Allergy-Free Snack Attack
By Nicole Brechka
Tips for the safest back-to-school treats

The first few weeks of a new school year are hectic enough for most parents, and doubly so for those whose children have food allergies. Judi and Shari Zucker, known as the “Double Energy Twins,” know a thing or two about that. The twins have five children between them, and are frequent guests on TV talk shows. They have written five books together on healthy eating, including their newest, The Ultimate Allergy-Free Snack Cookbook (Square One Publishers, 2012). Here, we talk with Judi and Shari about healthy snacking and how to create delicious, allergen-free snacks that all kids can enjoy.

BN: What motivated you two to write about food allergies? Do you have children with food allergies or have them yourselves?

JZ/SZ: We began receiving an increasing number of requests for allergen-free recipes on our Web site (doubleenergytwins.com). We also noticed that a growing number of our children’s classmates were developing intolerances to a number of foods, and Judi’s son happens to
be gluten and dairy intolerant. After doing some research, we knew had the focus of our latest book.

BN: Can you give parents a few tips for going back to school, allergy-free?

JZ/SZ: Promoting awareness is one of the most important things you can do. Make sure everyone your child comes into contact with is aware of his or her allergy—teachers, cafeteria staff, the school nurse, office personnel, and classmates. And if your child has a severe allergy that puts him or her at risk for anaphylaxis, it is critical that epinephrine is accessible and that school staff know how to administer it. Another crucial tip is to prepare your child’s lunch and snacks yourself. School cafeterias typically do not use separate equipment or utensils when preparing foods, so cross contamination is likely.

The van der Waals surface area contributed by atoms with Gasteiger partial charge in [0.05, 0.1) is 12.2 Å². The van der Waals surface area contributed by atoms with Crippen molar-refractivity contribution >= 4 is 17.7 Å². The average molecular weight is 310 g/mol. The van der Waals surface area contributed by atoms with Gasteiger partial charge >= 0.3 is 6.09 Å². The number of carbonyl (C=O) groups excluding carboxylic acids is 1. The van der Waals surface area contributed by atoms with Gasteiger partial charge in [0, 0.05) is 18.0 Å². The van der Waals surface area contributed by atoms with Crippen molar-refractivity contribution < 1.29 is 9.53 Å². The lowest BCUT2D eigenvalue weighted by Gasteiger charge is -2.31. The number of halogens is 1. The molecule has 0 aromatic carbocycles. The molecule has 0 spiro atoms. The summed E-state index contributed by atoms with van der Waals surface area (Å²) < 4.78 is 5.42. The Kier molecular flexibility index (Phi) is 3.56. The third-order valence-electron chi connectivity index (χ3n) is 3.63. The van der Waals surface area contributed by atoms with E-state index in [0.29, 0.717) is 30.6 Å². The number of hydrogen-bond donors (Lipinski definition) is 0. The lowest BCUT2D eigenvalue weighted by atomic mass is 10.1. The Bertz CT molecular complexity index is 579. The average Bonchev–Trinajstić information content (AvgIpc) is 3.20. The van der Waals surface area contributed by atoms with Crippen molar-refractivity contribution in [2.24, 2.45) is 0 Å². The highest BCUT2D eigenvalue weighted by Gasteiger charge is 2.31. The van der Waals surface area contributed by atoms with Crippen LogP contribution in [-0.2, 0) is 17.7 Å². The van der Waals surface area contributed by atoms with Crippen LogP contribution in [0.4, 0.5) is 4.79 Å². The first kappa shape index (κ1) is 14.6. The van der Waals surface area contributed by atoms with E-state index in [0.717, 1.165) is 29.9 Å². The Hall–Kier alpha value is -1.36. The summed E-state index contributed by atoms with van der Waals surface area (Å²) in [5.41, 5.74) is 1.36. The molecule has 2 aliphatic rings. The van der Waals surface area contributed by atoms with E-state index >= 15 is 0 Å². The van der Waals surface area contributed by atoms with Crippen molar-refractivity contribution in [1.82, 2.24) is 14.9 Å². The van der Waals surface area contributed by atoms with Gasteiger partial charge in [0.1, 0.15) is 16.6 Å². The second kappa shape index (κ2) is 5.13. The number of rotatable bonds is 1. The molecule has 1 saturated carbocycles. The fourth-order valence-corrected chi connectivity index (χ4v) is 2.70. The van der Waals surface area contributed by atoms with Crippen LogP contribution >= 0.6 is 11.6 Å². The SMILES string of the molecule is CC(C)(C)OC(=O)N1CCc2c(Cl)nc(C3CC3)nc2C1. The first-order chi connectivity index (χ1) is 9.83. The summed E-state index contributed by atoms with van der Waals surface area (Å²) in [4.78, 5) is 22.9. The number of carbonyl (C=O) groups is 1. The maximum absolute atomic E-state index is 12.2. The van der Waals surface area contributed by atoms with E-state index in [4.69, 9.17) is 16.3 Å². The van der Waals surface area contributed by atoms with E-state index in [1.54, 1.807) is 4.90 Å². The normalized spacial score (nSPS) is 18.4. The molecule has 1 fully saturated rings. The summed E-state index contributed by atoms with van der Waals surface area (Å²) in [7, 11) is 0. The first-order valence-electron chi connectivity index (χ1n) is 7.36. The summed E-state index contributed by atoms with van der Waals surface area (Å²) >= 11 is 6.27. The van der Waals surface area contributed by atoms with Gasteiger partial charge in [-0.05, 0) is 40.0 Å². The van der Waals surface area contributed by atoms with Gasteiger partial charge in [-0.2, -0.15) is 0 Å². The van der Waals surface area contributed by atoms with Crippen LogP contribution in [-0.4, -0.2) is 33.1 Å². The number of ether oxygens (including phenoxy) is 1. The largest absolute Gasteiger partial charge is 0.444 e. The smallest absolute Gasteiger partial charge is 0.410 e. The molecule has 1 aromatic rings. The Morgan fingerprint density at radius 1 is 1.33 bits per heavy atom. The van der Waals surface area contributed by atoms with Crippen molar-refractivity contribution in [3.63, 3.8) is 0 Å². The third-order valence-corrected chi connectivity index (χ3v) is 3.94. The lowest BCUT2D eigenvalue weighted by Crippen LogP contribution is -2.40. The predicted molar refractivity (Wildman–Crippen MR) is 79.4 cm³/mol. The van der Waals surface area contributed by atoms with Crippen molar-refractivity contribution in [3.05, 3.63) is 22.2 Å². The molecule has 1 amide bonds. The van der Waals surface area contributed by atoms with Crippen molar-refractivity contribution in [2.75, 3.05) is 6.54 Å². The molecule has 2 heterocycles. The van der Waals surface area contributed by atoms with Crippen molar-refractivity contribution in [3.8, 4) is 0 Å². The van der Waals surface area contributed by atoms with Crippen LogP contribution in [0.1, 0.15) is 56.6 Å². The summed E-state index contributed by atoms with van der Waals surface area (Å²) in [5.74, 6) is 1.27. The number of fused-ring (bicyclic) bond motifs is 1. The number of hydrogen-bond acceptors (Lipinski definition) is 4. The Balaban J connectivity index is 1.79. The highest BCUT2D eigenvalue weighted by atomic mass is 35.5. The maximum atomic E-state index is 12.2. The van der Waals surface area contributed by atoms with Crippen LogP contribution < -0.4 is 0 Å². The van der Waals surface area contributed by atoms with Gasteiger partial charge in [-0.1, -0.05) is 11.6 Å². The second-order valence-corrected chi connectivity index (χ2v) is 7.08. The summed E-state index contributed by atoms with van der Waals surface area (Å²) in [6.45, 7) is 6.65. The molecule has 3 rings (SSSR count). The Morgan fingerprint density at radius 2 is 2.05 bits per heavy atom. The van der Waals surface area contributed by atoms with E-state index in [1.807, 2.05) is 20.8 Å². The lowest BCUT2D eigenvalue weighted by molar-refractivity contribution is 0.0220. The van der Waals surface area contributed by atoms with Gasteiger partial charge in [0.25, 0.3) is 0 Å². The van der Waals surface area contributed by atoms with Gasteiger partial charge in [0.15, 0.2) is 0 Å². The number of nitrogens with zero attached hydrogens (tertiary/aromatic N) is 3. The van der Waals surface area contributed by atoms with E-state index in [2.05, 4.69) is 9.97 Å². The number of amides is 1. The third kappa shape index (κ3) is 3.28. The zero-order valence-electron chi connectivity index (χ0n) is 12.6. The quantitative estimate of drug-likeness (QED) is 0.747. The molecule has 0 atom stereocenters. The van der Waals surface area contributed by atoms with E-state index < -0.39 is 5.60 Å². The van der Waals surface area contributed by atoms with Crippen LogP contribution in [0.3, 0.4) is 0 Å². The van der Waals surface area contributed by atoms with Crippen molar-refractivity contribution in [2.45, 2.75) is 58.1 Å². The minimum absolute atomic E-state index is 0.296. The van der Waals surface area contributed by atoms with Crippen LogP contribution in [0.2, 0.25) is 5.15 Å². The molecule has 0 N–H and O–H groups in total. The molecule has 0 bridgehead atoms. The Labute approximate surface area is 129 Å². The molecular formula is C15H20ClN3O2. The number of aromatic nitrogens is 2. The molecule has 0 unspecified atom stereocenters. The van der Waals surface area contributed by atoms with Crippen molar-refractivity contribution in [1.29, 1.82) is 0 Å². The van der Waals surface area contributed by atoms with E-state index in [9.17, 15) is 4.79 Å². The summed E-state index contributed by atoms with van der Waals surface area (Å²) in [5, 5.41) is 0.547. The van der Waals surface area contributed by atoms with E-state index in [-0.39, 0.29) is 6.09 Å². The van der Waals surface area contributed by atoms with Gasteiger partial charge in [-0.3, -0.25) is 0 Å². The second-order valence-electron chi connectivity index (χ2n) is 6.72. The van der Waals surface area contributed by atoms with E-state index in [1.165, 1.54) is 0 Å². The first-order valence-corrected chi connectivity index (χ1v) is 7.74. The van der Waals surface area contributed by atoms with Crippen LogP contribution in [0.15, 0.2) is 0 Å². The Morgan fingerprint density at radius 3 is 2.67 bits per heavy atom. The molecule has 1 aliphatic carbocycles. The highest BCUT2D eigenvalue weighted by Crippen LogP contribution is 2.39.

BN: Your book is all about snacks: How can parents encourage sensible snacking?

JZ/SZ: Sensible snacking starts with the example set by parents and other caregivers. Those who snack on healthy foods and enjoy sensible portions promote the same in their children. We encourage the avoidance of processed snacks, which are nutritionally inferior and typically loaded with sugar, salt, trans fats, preservatives, and other undesirable ingredients.

Mrs. Marple's Maple Meltaways
Makes 30 cookies These delicious melt-in-your mouth cookies have a luscious "peanut buttery" taste without the peanuts.

2 cups oat flour

1 tsp. baking powder

1 cup pure maple syrup

1 cup toasted sunflower seed butter

1/3 cup sunflower oil

1 Tbs. vanilla

  1. Preheat over to 350°F. Lightly oil cookie sheet, and set aside.
  2. Combine flour and baking powder in medium bowl, and set aside.
  3. Place syrup, sunflower seed butter, sunflower oil, and vanilla in large mixing bowl and stir until well blended.
  4. Add flour mixture to maple mixture, and stir to form thick, sticky, batter-like dough.
  5. Drop rounded tablespoons of dough about 2 inches apart on prepared cookie sheet.
  6. Bake for 10—12 minutes, or until lightly browned.
  7. Cool cookies several minutes before removing from cookie sheet. Transfer to wire rack to finish cooling. Serve warm, or at room temperature.

PER SERVING: 127 cal; 2g pro; 8g total fat (1g sat fat); 13g carb; 0mg chol; 42mg sod; 1g fiber; 7g sugars

 




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